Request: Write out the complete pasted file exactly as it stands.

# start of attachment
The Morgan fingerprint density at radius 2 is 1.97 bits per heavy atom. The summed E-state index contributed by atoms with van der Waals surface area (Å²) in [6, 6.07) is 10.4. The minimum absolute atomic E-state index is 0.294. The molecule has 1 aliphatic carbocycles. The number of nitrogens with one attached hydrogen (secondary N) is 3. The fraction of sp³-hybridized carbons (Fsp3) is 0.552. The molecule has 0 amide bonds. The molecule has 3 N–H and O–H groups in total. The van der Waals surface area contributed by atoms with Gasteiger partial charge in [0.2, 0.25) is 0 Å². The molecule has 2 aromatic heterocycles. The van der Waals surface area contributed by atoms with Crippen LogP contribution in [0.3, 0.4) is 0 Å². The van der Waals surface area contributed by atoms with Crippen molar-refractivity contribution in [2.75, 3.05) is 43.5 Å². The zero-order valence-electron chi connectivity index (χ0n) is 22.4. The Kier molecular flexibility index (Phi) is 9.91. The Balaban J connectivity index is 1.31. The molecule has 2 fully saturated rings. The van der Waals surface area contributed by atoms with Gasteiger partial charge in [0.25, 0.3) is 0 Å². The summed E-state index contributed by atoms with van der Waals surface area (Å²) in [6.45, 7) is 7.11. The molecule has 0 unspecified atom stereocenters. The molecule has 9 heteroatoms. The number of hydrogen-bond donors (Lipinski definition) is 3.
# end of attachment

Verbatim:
The Morgan fingerprint density at radius 2 is 1.97 bits per heavy atom. The summed E-state index contributed by atoms with van der Waals surface area (Å²) in [6, 6.07) is 10.4. The minimum absolute atomic E-state index is 0.294. The molecule has 1 aliphatic carbocycles. The number of nitrogens with one attached hydrogen (secondary N) is 3. The fraction of sp³-hybridized carbons (Fsp3) is 0.552. The molecule has 0 amide bonds. The molecule has 3 N–H and O–H groups in total. The van der Waals surface area contributed by atoms with Gasteiger partial charge in [0.2, 0.25) is 0 Å². The molecule has 2 aromatic heterocycles. The van der Waals surface area contributed by atoms with Crippen LogP contribution in [0.3, 0.4) is 0 Å². The van der Waals surface area contributed by atoms with Crippen molar-refractivity contribution in [2.75, 3.05) is 43.5 Å². The zero-order valence-electron chi connectivity index (χ0n) is 22.4. The Kier molecular flexibility index (Phi) is 9.91. The Balaban J connectivity index is 1.31. The molecule has 2 fully saturated rings. The van der Waals surface area contributed by atoms with Gasteiger partial charge in [0.25, 0.3) is 0 Å². The summed E-state index contributed by atoms with van der Waals surface area (Å²) in [6.45, 7) is 7.11. The molecule has 0 unspecified atom stereocenters. The molecule has 9 heteroatoms. The number of hydrogen-bond donors (Lipinski definition) is 3.